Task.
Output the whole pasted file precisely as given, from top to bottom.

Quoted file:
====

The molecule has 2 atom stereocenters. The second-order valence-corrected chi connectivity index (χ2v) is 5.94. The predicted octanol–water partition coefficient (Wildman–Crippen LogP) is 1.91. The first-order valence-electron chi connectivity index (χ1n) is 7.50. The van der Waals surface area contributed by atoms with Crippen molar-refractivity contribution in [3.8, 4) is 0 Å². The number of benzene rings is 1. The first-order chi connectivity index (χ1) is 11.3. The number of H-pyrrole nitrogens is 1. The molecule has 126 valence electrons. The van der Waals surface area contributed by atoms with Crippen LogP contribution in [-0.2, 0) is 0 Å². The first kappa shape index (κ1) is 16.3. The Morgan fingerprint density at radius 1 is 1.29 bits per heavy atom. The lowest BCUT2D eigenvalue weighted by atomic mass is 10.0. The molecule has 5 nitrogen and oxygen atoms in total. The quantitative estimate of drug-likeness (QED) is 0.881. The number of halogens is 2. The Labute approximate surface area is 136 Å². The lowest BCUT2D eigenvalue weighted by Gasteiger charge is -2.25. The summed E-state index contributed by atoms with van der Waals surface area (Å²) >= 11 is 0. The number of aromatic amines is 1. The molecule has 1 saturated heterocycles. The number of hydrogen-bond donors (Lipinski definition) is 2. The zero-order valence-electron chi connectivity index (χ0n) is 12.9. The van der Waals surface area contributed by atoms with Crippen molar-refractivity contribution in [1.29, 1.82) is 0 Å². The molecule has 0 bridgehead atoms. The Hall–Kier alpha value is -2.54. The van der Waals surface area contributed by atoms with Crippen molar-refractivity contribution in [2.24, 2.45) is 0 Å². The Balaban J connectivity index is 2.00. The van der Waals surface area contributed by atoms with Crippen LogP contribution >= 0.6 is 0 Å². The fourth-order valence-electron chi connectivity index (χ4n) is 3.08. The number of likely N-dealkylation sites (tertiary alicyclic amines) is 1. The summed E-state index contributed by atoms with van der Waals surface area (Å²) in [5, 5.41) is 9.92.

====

The molecule has 2 atom stereocenters. The second-order valence-corrected chi connectivity index (χ2v) is 5.94. The predicted octanol–water partition coefficient (Wildman–Crippen LogP) is 1.91. The first-order valence-electron chi connectivity index (χ1n) is 7.50. The van der Waals surface area contributed by atoms with Crippen molar-refractivity contribution in [3.8, 4) is 0 Å². The number of benzene rings is 1. The first-order chi connectivity index (χ1) is 11.3. The number of H-pyrrole nitrogens is 1. The molecule has 126 valence electrons. The van der Waals surface area contributed by atoms with Crippen LogP contribution in [-0.2, 0) is 0 Å². The first kappa shape index (κ1) is 16.3. The Morgan fingerprint density at radius 1 is 1.29 bits per heavy atom. The lowest BCUT2D eigenvalue weighted by atomic mass is 10.0. The molecule has 5 nitrogen and oxygen atoms in total. The quantitative estimate of drug-likeness (QED) is 0.881. The number of halogens is 2. The Labute approximate surface area is 136 Å². The lowest BCUT2D eigenvalue weighted by Gasteiger charge is -2.25. The summed E-state index contributed by atoms with van der Waals surface area (Å²) >= 11 is 0. The number of aromatic amines is 1. The molecule has 1 saturated heterocycles. The number of hydrogen-bond donors (Lipinski definition) is 2. The zero-order valence-electron chi connectivity index (χ0n) is 12.9. The van der Waals surface area contributed by atoms with Crippen molar-refractivity contribution in [1.29, 1.82) is 0 Å². The molecule has 0 bridgehead atoms. The Hall–Kier alpha value is -2.54. The van der Waals surface area contributed by atoms with Crippen molar-refractivity contribution in [2.24, 2.45) is 0 Å². The Balaban J connectivity index is 2.00. The van der Waals surface area contributed by atoms with Crippen LogP contribution >= 0.6 is 0 Å². The fourth-order valence-electron chi connectivity index (χ4n) is 3.08. The number of likely N-dealkylation sites (tertiary alicyclic amines) is 1. The summed E-state index contributed by atoms with van der Waals surface area (Å²) in [5, 5.41) is 9.92.